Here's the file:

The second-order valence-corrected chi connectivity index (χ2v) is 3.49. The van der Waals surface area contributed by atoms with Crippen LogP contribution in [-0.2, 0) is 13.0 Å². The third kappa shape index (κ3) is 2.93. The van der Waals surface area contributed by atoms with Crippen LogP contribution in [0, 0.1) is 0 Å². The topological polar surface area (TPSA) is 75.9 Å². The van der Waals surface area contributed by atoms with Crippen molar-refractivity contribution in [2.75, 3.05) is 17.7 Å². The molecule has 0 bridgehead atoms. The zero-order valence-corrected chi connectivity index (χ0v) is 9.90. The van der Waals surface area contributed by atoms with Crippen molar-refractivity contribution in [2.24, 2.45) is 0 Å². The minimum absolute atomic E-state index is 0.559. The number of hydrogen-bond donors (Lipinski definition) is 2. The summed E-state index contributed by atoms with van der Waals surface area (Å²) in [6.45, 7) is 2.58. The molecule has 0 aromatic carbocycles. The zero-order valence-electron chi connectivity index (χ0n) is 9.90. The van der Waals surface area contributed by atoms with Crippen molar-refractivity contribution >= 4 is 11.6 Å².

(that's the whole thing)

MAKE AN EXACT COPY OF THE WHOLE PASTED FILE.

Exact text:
The second-order valence-corrected chi connectivity index (χ2v) is 3.49. The van der Waals surface area contributed by atoms with Crippen LogP contribution in [-0.2, 0) is 13.0 Å². The third kappa shape index (κ3) is 2.93. The van der Waals surface area contributed by atoms with Crippen LogP contribution in [0, 0.1) is 0 Å². The topological polar surface area (TPSA) is 75.9 Å². The van der Waals surface area contributed by atoms with Crippen molar-refractivity contribution in [2.75, 3.05) is 17.7 Å². The molecule has 0 bridgehead atoms. The zero-order valence-corrected chi connectivity index (χ0v) is 9.90. The van der Waals surface area contributed by atoms with Crippen molar-refractivity contribution in [2.24, 2.45) is 0 Å². The minimum absolute atomic E-state index is 0.559. The number of hydrogen-bond donors (Lipinski definition) is 2. The summed E-state index contributed by atoms with van der Waals surface area (Å²) in [6.45, 7) is 2.58. The molecule has 0 aromatic carbocycles. The zero-order valence-electron chi connectivity index (χ0n) is 9.90. The van der Waals surface area contributed by atoms with Crippen molar-refractivity contribution >= 4 is 11.6 Å².